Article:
Well, yes… isn’t it?
The problem is less easy than it may look like and amounts to the problem of non-committal understanding. Is it the normal attitude while listening to a speaker or just an exception or an a posteriori withdrawal of belief once one notices that the speaker is in any way non reliable?
Are words an instrument of knowledge? And, if so, what sort of? Are they an instance of inference insofar as one infers the meaning on the basis of the words used? Or are they are an independent instrument of knowledge, since the connection between words and meanings is not of inferential nature?
Scholars of Sanskrit philosophy are familiar with translations oscillating between the following two extremes:
- A translation which closely follows the original and is chiefly meant as an aid to understand the Sanskrit text (as in Kataoka 2011)
- A translation which smooths the text, so that it sounds as if it had been originally written in the target language (Dominik Wujastyk’s and Ch. Ram-Prasad’s ones)
I am fond of group work —I am just too ambitious to be satisfied with what I can achieve alone and I am therefore always keen to work with other people on bigger projects. I have discussed in several other posts my experience as an editor and as a co-editor. But is it possible to publish a unitary book if different people translate different parts of it?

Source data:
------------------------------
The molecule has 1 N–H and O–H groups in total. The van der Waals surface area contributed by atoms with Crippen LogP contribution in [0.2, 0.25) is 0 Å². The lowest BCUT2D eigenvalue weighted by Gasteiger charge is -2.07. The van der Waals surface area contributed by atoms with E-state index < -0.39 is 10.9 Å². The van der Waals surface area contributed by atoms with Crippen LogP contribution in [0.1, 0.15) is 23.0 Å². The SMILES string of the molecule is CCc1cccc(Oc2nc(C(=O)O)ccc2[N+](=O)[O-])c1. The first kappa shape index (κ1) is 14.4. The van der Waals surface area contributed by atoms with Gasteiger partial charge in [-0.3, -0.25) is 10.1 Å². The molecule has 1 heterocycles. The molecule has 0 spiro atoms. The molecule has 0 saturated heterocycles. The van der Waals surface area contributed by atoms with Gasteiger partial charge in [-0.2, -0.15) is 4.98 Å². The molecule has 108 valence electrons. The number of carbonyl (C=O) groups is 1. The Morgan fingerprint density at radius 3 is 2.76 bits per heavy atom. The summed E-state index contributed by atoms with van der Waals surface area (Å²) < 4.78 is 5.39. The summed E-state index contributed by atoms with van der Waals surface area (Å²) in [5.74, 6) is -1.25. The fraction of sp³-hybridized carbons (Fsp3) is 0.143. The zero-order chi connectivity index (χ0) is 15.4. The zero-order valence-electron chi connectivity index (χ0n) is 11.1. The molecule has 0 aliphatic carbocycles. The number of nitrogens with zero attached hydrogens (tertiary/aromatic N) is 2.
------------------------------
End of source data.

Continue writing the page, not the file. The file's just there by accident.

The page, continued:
F.X. D’Sa Sabdapramanyam in Sabara and Kumarila (Vienna 1980) is one of the very first books on Mimamsa I read and I am thus very grateful to its author. Further, it is a fascinating book, one that —I thought— shows intriguing hypotheses (e.g., that Sabara meant “Significance” by dharma) which cannot be confounded with a scholarly philological enquire in the texts themselves.
Is the plurality of subjects compatible with the idea of a Vedāntic kind of liberation (in which there seems to be no distinction among different souls)? And can there be an absolute brahman if there are still distinct subjects?